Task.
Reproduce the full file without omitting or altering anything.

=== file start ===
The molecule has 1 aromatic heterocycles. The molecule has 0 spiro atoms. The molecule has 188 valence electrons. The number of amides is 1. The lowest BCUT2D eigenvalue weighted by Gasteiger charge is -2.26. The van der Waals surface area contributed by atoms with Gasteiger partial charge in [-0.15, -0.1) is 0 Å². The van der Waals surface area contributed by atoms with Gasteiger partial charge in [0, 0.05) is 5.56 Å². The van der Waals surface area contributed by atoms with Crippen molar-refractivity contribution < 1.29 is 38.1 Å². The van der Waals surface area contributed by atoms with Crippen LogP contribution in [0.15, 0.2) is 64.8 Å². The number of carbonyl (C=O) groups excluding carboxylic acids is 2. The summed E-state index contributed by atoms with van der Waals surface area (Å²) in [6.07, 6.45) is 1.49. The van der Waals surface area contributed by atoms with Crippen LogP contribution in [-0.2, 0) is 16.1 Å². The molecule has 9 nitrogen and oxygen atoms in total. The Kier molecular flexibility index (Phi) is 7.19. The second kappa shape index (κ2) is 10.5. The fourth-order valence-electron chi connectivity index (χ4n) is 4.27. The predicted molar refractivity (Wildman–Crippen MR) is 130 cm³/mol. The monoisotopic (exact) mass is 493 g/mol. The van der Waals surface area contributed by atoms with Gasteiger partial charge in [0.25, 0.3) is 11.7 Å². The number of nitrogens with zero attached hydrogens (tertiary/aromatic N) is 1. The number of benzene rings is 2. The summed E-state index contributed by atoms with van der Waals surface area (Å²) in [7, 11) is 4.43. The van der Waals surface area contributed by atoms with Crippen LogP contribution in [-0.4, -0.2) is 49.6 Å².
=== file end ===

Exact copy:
The molecule has 1 aromatic heterocycles. The molecule has 0 spiro atoms. The molecule has 188 valence electrons. The number of amides is 1. The lowest BCUT2D eigenvalue weighted by Gasteiger charge is -2.26. The van der Waals surface area contributed by atoms with Gasteiger partial charge in [-0.15, -0.1) is 0 Å². The van der Waals surface area contributed by atoms with Gasteiger partial charge in [0, 0.05) is 5.56 Å². The van der Waals surface area contributed by atoms with Crippen molar-refractivity contribution < 1.29 is 38.1 Å². The van der Waals surface area contributed by atoms with Crippen LogP contribution in [0.15, 0.2) is 64.8 Å². The number of carbonyl (C=O) groups excluding carboxylic acids is 2. The summed E-state index contributed by atoms with van der Waals surface area (Å²) in [6.07, 6.45) is 1.49. The van der Waals surface area contributed by atoms with Crippen LogP contribution in [-0.2, 0) is 16.1 Å². The molecule has 9 nitrogen and oxygen atoms in total. The Kier molecular flexibility index (Phi) is 7.19. The second kappa shape index (κ2) is 10.5. The fourth-order valence-electron chi connectivity index (χ4n) is 4.27. The predicted molar refractivity (Wildman–Crippen MR) is 130 cm³/mol. The monoisotopic (exact) mass is 493 g/mol. The van der Waals surface area contributed by atoms with Gasteiger partial charge in [0.25, 0.3) is 11.7 Å². The number of nitrogens with zero attached hydrogens (tertiary/aromatic N) is 1. The number of benzene rings is 2. The summed E-state index contributed by atoms with van der Waals surface area (Å²) in [7, 11) is 4.43. The van der Waals surface area contributed by atoms with Crippen LogP contribution in [-0.4, -0.2) is 49.6 Å².